c. The Lord your God, who goes before you, He will fight for you, according to all He did for you in Egypt before your eyes: With these words, Moses did his best to encourage the people. He called on them to specifically remember God’s past faithfulness and consider that He was able to give them victory in the land of Canaan.
i. Satan loves to make us forget what we should remember (the past victories and miracles of God on our behalf). He also loves to make us remember what we should forget (our past of sin and the self-life).
d. Yet, for all that, you did not believe the Lord your God: In essence, it was not sin that kept Israel out of the Promised Land. Instead, it was unbelief (though certainly, unbelief is sin). Israel’s sin could be covered through atoning sacrifice; but their unbelief and doubt of God’s love for them made them unable to trust God.
i. We often think that it is really some sin that hinders us from going on with the Lord. It is true that the Lord wants to deal with the sin and get it out of the way, but the way that happens is by deepening the relationship of love and trust in the Lord. Unbelief and lack of trust is the real enemy.
C. Moses remembers the aftermath of Israel’s rebellion at Kadesh Barnea.
1. (34-40) Moses’ remembers God’s oath of judgment against unbelieving Israel.
“And the Lord heard the sound of your words, and was angry, and took an oath, saying, ‘Surely not one of these men of this evil generation shall see that good land of which I swore to give to your fathers, except Caleb the son of Jephunneh; he shall see it, and to him and his children I am giving the land on which he walked, because he wholly followed the Lord.’ The Lord was also angry with me for your sakes, saying, ‘Even you shall not go in there; Joshua the son of Nun, who stands before you, he shall go in there. Encourage him, for he shall cause Israel to inherit it. Moreover your little ones and your children, who you say will be victims, who today have no knowledge of good and evil, they shall go in there; to them I will give it, and they shall possess it. But as for you, turn and take your journey into the wilderness by the Way of the Red Sea.’“
a. Was angry, and took an oath: In response to Israel’s unbelief and lack of trust in God’s love, God swore an oath (Psalm 95:11) that the adult generation which came out of Egypt would not inherit the Promised Land, but would die in the desolate wilderness instead.
b. Except Caleb the son of Jephunneh: The only exceptions were Caleb and Joshua. These were the faithful two among the twelve spies which came back with the report from the Promised Land (Numbers 14:6-10).
c. Even you shall not go in there: Even Moses himself would not enter the Promised Land. Though this was not specifically said in Numbers 14 (it came later in Numbers 20), it could be inferred then, because Moses was not among the exceptions named (only Joshua and Caleb).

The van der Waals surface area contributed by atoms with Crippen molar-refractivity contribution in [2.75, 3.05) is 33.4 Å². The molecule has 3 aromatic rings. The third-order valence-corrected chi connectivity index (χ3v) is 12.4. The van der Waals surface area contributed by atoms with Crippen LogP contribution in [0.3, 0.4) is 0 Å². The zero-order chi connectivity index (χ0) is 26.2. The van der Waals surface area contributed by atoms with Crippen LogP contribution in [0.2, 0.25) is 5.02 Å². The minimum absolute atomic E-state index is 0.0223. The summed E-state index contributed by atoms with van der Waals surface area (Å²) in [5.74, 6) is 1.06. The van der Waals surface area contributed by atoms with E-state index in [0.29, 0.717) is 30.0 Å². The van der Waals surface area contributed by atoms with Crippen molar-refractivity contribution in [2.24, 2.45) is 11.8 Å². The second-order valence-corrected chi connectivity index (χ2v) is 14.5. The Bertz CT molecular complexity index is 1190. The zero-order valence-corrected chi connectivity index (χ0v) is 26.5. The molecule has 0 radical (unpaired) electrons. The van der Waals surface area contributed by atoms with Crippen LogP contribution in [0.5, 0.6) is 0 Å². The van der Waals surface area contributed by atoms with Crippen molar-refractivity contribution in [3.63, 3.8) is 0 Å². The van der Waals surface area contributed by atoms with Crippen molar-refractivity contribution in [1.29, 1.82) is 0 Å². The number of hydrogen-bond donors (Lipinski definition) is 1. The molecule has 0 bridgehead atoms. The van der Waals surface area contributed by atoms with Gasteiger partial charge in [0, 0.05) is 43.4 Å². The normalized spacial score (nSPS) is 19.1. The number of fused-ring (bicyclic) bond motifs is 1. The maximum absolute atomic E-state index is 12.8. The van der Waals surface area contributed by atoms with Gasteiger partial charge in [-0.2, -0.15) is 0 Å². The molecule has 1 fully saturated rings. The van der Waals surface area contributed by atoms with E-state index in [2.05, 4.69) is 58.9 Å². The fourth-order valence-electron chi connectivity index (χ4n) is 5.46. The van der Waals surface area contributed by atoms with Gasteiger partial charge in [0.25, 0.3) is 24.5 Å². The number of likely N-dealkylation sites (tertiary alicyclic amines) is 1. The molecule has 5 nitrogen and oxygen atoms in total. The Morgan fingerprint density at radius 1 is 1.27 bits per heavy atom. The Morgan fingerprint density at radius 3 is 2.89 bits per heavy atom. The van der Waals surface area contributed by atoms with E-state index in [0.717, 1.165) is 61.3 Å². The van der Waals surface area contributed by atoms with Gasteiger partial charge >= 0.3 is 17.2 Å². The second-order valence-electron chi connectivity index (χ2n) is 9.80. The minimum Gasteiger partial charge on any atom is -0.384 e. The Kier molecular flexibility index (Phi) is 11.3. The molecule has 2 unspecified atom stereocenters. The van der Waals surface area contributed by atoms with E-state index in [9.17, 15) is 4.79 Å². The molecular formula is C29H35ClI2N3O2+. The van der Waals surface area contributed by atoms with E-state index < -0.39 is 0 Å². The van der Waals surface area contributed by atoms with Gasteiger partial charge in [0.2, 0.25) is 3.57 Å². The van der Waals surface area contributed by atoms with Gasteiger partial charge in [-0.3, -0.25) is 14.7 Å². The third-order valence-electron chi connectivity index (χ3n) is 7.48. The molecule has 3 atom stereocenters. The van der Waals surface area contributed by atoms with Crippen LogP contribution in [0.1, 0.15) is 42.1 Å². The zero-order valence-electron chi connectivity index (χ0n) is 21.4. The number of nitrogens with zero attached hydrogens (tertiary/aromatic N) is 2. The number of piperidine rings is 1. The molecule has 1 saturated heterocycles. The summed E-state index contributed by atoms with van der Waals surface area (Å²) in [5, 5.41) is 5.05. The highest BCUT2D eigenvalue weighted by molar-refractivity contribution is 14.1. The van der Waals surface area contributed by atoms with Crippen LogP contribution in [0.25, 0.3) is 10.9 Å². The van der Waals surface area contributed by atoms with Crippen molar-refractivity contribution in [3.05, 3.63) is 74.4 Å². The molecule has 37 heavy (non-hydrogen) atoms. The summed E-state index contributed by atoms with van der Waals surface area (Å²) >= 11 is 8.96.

d. Joshua . . . he shall cause Israel to inherit it: As great as Moses was (and truly, he was one of the giants of the Bible), he could not and would not lead Israel into the Promised Land. That was left up to one who came after Moses, Joshua.
i. Moses was the great law giver, and represented relationship with God through the Law. This could give a person a wilderness kind of relationship with God, but could never bring them into the Promised Land kind of relationship with God. Only Joshua could do that – and the Hebrew name Joshua exactly corresponds to the name Jesus. Only Jesus can bring us into a Promised Land relationship with God.
e. Moreover your little ones and your children, whom you say will be victims . . . they shall possess it: The great excuse of Israel for their unbelief at Kadesh Barnea was, “If we go and take the land, our children will be killed” (Numbers 14:3). God answered their unbelieving excuse by saying, “You will be killed and your children will possess the land.”
i. “Anything, in fact, will serve as an excuse, when the heart is bent on compromise.” (Spurgeon)
ii. It is sobering to consider how easily, how quickly, and how completely, God sees through our excuses. We often feel confident in our excuses, because other people can’t really challenge them – but God sees right through them.
2. (41-46) Moses remembers their half-hearted repentance and futile invasion attempt.
“Then you answered and said to me, ‘We have sinned against the Lord; we will go up and fight, just as the Lord our God commanded us.’ And when everyone of you had girded on his weapons of war, you were ready to go up into the mountain. And the Lord said to me, ‘Tell them, “Do not go up nor fight, for I am not among you; lest you be defeated before your enemies.”‘ So I spoke to you; yet you would not listen, but rebelled against the command of the Lord, and presumptuously went up into the mountain. And the Amorites who dwelt in that mountain came out against you and chased you as bees do, and drove you back from Seir to Hormah. Then you returned and wept before the Lord, but the Lord would not listen to your voice nor give ear to you. So you remained in Kadesh many days, according to the days that you spent there.”
a. We have sinned against the Lord; we will go up and fight: After hearing the consequences of their rejection of God, Israel had a change of heart. Yet they went forth in the flesh and not in faith, because God did not lead them.
b. Rebelled against the command of the Lord: They did this in the midst of their supposed repentance. Their sorrow was not over grieving the heart of God but over forty more years in the wilderness. God therefore saw through their shallow repentance.
c. The Amorites who dwelt in that mountain came out against you and chased you as bees do: This shows how their futile invitation attempt ended in disaster. After their total defeat, then they wept and wept – but again, this was over the consequences of getting caught, not over grieving the heart of God, and not over their sin of not believing the great love of God.
© 2006 David Guzik – No distribution beyond personal use without permission